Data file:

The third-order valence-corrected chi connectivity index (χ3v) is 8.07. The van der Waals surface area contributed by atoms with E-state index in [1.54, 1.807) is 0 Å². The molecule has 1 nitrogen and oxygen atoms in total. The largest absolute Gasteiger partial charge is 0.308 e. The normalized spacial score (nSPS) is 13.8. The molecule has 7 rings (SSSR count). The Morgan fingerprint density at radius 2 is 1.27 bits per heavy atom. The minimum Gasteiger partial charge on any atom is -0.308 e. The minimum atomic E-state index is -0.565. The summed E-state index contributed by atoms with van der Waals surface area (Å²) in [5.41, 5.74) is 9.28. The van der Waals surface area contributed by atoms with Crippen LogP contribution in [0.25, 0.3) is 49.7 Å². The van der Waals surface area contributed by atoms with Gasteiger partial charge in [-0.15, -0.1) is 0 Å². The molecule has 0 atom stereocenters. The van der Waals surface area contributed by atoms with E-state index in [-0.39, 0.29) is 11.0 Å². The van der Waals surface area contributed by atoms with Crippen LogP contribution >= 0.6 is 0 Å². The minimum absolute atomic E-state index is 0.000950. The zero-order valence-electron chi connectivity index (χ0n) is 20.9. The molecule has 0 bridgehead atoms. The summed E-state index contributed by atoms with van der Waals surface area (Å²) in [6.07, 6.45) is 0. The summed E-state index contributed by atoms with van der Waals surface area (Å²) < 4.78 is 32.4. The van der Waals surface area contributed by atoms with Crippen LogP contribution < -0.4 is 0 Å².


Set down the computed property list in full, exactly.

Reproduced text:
The third-order valence-corrected chi connectivity index (χ3v) is 8.07. The van der Waals surface area contributed by atoms with E-state index in [1.54, 1.807) is 0 Å². The molecule has 1 nitrogen and oxygen atoms in total. The largest absolute Gasteiger partial charge is 0.308 e. The normalized spacial score (nSPS) is 13.8. The molecule has 7 rings (SSSR count). The Morgan fingerprint density at radius 2 is 1.27 bits per heavy atom. The minimum Gasteiger partial charge on any atom is -0.308 e. The minimum atomic E-state index is -0.565. The summed E-state index contributed by atoms with van der Waals surface area (Å²) in [5.41, 5.74) is 9.28. The van der Waals surface area contributed by atoms with Crippen LogP contribution in [0.25, 0.3) is 49.7 Å². The van der Waals surface area contributed by atoms with Gasteiger partial charge in [-0.15, -0.1) is 0 Å². The molecule has 0 atom stereocenters. The van der Waals surface area contributed by atoms with E-state index in [-0.39, 0.29) is 11.0 Å². The van der Waals surface area contributed by atoms with Crippen LogP contribution >= 0.6 is 0 Å². The minimum absolute atomic E-state index is 0.000950. The zero-order valence-electron chi connectivity index (χ0n) is 20.9. The molecule has 0 bridgehead atoms. The summed E-state index contributed by atoms with van der Waals surface area (Å²) in [6.07, 6.45) is 0. The summed E-state index contributed by atoms with van der Waals surface area (Å²) < 4.78 is 32.4. The van der Waals surface area contributed by atoms with Crippen LogP contribution < -0.4 is 0 Å².